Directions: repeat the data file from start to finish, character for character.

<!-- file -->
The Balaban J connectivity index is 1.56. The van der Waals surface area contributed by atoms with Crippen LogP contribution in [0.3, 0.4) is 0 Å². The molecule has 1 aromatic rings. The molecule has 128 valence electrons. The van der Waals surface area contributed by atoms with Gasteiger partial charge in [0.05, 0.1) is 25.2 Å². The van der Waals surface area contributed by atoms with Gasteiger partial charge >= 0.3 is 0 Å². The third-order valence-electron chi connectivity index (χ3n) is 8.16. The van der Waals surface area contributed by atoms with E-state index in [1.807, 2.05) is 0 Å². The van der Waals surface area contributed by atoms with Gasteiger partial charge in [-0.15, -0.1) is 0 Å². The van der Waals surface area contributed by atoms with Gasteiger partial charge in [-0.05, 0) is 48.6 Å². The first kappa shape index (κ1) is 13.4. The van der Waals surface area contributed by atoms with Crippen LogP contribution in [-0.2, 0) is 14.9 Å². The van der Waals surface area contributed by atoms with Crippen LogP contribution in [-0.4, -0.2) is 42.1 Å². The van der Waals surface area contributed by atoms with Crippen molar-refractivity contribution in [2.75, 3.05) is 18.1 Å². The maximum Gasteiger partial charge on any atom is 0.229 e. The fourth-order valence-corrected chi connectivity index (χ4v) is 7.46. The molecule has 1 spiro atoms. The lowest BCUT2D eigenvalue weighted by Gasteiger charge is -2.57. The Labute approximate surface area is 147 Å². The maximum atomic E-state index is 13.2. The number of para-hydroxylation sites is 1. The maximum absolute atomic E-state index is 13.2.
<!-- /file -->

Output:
The Balaban J connectivity index is 1.56. The van der Waals surface area contributed by atoms with Crippen LogP contribution in [0.3, 0.4) is 0 Å². The molecule has 1 aromatic rings. The molecule has 128 valence electrons. The van der Waals surface area contributed by atoms with Gasteiger partial charge in [0.05, 0.1) is 25.2 Å². The van der Waals surface area contributed by atoms with Gasteiger partial charge >= 0.3 is 0 Å². The third-order valence-electron chi connectivity index (χ3n) is 8.16. The van der Waals surface area contributed by atoms with E-state index in [1.807, 2.05) is 0 Å². The van der Waals surface area contributed by atoms with Gasteiger partial charge in [-0.15, -0.1) is 0 Å². The van der Waals surface area contributed by atoms with Gasteiger partial charge in [-0.05, 0) is 48.6 Å². The first kappa shape index (κ1) is 13.4. The van der Waals surface area contributed by atoms with Crippen LogP contribution in [-0.2, 0) is 14.9 Å². The van der Waals surface area contributed by atoms with Crippen LogP contribution in [-0.4, -0.2) is 42.1 Å². The van der Waals surface area contributed by atoms with Crippen molar-refractivity contribution in [2.75, 3.05) is 18.1 Å². The maximum Gasteiger partial charge on any atom is 0.229 e. The fourth-order valence-corrected chi connectivity index (χ4v) is 7.46. The molecule has 1 spiro atoms. The lowest BCUT2D eigenvalue weighted by Gasteiger charge is -2.57. The Labute approximate surface area is 147 Å². The maximum atomic E-state index is 13.2. The number of para-hydroxylation sites is 1. The maximum absolute atomic E-state index is 13.2.